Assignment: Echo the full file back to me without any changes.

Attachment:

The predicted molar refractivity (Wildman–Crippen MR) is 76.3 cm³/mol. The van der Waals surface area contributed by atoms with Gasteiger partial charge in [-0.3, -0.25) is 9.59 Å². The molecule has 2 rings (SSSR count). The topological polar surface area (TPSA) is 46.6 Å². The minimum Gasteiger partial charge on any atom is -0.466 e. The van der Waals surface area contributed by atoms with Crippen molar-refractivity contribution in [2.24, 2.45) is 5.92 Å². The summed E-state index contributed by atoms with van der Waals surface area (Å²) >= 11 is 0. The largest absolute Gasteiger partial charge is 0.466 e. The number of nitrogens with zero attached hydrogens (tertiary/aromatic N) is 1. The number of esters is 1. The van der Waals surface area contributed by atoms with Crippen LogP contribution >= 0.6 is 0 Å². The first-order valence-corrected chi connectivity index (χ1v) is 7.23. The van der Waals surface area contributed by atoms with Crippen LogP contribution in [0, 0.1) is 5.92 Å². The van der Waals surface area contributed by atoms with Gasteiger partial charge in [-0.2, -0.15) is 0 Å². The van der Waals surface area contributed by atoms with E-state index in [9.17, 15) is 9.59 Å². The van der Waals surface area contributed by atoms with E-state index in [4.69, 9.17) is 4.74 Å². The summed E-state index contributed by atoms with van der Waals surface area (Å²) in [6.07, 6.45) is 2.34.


The predicted molar refractivity (Wildman–Crippen MR) is 76.3 cm³/mol. The van der Waals surface area contributed by atoms with Gasteiger partial charge in [-0.3, -0.25) is 9.59 Å². The molecule has 2 rings (SSSR count). The topological polar surface area (TPSA) is 46.6 Å². The minimum Gasteiger partial charge on any atom is -0.466 e. The van der Waals surface area contributed by atoms with Crippen molar-refractivity contribution in [2.24, 2.45) is 5.92 Å². The summed E-state index contributed by atoms with van der Waals surface area (Å²) >= 11 is 0. The largest absolute Gasteiger partial charge is 0.466 e. The number of nitrogens with zero attached hydrogens (tertiary/aromatic N) is 1. The number of esters is 1. The van der Waals surface area contributed by atoms with Crippen LogP contribution >= 0.6 is 0 Å². The first-order valence-corrected chi connectivity index (χ1v) is 7.23. The van der Waals surface area contributed by atoms with Crippen LogP contribution in [0, 0.1) is 5.92 Å². The van der Waals surface area contributed by atoms with Gasteiger partial charge in [-0.2, -0.15) is 0 Å². The van der Waals surface area contributed by atoms with E-state index in [9.17, 15) is 9.59 Å². The van der Waals surface area contributed by atoms with E-state index in [4.69, 9.17) is 4.74 Å². The summed E-state index contributed by atoms with van der Waals surface area (Å²) in [6.07, 6.45) is 2.34.